Santa Monica, Calif. has estimated that the average automotive manufacturer incentive in the U.S. was $2,449 per vehicle sold in April 2008, up $13, or 0.5 percent, from March 2008, and up $39, or 1.6 percent, from April 2007.

"Gas prices are having a profound effect on the psychology of car-buyers, so we expect that automaker and dealer marketing tactics may include free gasoline programs this summer," stated Jesse Toprak, Executive Director of Industry Analysis for "As indicated in Edmunds' True Market Value Predictive Alerts, transaction prices of gas-guzzling large SUVs and trucks will likely continue to fall."'s monthly True Cost of Incentives SM (TCISM) report takes into account all automakers' various U.S. incentives programs, including subvented interest rates and lease programs, as well as cash rebates to consumers and dealers. To ensure the greatest possible accuracy, bases its calculations on sales volume, including the mix of vehicle makes and models for each month, as well as on the proportion of vehicles for which each type of incentive was used.

According to, combined incentives spending for domestic manufacturers averaged $3,377 per vehicle sold in April 2008, up from $3,366 in March 2008. From March 2008 to April 2008, European automakers decreased incentives spending by $305 to $2,647 per vehicle sold; Japanese automakers increased incentives spending by $22 to $1,288 per vehicle sold; and Korean automakers decreased incentives spending by $44 to $2,079 per vehicle sold.

"Honda's TCI is an all-time high for the company, but most automakers are doing everything they can to keep incentives down and to keep supply in line with demand in this challenging environment," commented Edmunds' Senior Editor Michelle Krebs. "That's why we've seen recent cutbacks in production, especially at General Motors."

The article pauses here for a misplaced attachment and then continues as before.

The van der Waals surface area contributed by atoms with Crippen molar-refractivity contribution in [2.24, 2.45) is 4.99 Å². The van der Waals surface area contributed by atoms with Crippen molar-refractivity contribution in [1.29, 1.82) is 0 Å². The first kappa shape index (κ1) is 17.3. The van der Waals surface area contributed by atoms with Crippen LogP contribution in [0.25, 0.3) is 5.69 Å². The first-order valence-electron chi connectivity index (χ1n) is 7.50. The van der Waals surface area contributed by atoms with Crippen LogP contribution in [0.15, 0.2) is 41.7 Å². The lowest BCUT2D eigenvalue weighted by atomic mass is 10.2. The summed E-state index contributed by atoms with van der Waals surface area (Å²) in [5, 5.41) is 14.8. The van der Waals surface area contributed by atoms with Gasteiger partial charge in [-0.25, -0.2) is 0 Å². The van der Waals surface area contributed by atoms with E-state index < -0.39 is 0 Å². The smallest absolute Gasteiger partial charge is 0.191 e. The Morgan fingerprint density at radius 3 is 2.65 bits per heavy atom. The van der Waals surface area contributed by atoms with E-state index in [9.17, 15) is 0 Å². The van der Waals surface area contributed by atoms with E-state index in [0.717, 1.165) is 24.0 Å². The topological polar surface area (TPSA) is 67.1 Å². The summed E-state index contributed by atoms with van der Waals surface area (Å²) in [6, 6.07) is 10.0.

In April 2008, the industry's aggregate incentive spending is estimated to have totaled approximately $3.17 billion, down 3.8 percent from March 2008. Chrysler, Ford and General Motors spent an aggregate of $2.1 billion, or 67.2 percent of the total; Japanese manufacturers spent $646 million, or 20.4 percent; European manufacturers spent $261 million, or 8.2 percent; and Korean manufacturers spent $131 million, or 4.1 percent.

Among vehicle segments, large trucks had the highest average incentives, $4,363 per vehicle sold, followed by large SUVs at $4,222. Compact cars had the lowest average incentives per vehicle sold, $1,049, followed by sport cars at $1,277. Analysis of incentives expenditures as a percentage of average sticker price for each segment shows large trucks averaged the highest, 13.5 percent, followed by large cars at 12.6 percent of sticker price. Sport cars averaged the lowest, 4.2 percent, followed by luxury sport cars at 4.8 percent of sticker price.

Comparing all brands (except Isuzu, Mini and Smart),'s research indicates that in April Scion spent the least at $182 followed by Lexus at $770 per vehicle sold. At the other end of the spectrum, Cadillac spent the most, $5,732, followed by Saab at $4,854 per vehicle sold. Relative to their vehicle prices, Jeep and Dodge spent the most, 14.8 percent and 14.5 percent of sticker price, respectively; while Scion spent 1.1 percent and Porsche spent just 1.6 percent.